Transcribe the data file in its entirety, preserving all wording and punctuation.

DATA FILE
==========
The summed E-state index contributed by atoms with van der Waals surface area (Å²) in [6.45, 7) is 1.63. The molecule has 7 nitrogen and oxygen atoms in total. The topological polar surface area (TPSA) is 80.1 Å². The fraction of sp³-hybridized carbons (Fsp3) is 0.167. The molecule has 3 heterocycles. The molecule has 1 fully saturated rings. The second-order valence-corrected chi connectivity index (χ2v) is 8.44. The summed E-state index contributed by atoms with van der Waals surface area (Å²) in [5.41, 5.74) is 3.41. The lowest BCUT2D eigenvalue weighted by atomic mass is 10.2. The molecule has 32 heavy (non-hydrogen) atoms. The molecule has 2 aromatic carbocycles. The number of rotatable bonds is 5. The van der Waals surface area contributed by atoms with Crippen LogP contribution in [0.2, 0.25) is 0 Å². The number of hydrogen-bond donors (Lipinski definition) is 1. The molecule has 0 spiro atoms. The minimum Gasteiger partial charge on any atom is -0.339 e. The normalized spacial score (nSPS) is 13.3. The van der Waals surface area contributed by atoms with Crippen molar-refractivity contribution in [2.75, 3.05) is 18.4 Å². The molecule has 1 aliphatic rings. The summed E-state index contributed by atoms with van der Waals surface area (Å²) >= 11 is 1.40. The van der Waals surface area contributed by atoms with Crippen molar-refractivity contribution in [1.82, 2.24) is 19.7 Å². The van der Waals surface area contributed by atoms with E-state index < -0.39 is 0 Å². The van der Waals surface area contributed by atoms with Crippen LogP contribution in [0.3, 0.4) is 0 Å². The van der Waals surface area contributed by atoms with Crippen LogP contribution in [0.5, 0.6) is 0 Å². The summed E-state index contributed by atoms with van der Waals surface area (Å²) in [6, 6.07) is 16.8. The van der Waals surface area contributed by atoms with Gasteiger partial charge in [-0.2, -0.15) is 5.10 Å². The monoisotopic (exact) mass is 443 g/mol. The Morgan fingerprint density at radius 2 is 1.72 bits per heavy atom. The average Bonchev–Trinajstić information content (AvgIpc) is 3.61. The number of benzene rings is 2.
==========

The summed E-state index contributed by atoms with van der Waals surface area (Å²) in [6.45, 7) is 1.63. The molecule has 7 nitrogen and oxygen atoms in total. The topological polar surface area (TPSA) is 80.1 Å². The fraction of sp³-hybridized carbons (Fsp3) is 0.167. The molecule has 3 heterocycles. The molecule has 1 fully saturated rings. The second-order valence-corrected chi connectivity index (χ2v) is 8.44. The summed E-state index contributed by atoms with van der Waals surface area (Å²) in [5.41, 5.74) is 3.41. The lowest BCUT2D eigenvalue weighted by atomic mass is 10.2. The molecule has 32 heavy (non-hydrogen) atoms. The molecule has 2 aromatic carbocycles. The number of rotatable bonds is 5. The van der Waals surface area contributed by atoms with Crippen LogP contribution in [0.2, 0.25) is 0 Å². The number of hydrogen-bond donors (Lipinski definition) is 1. The molecule has 0 spiro atoms. The minimum Gasteiger partial charge on any atom is -0.339 e. The normalized spacial score (nSPS) is 13.3. The van der Waals surface area contributed by atoms with Crippen molar-refractivity contribution in [2.75, 3.05) is 18.4 Å². The molecule has 1 aliphatic rings. The summed E-state index contributed by atoms with van der Waals surface area (Å²) >= 11 is 1.40. The van der Waals surface area contributed by atoms with Crippen molar-refractivity contribution in [1.82, 2.24) is 19.7 Å². The van der Waals surface area contributed by atoms with E-state index < -0.39 is 0 Å². The van der Waals surface area contributed by atoms with Crippen LogP contribution in [0.3, 0.4) is 0 Å². The van der Waals surface area contributed by atoms with Crippen LogP contribution in [0.5, 0.6) is 0 Å². The summed E-state index contributed by atoms with van der Waals surface area (Å²) in [6, 6.07) is 16.8. The van der Waals surface area contributed by atoms with Gasteiger partial charge in [-0.2, -0.15) is 5.10 Å². The monoisotopic (exact) mass is 443 g/mol. The Morgan fingerprint density at radius 2 is 1.72 bits per heavy atom. The average Bonchev–Trinajstić information content (AvgIpc) is 3.61. The number of benzene rings is 2.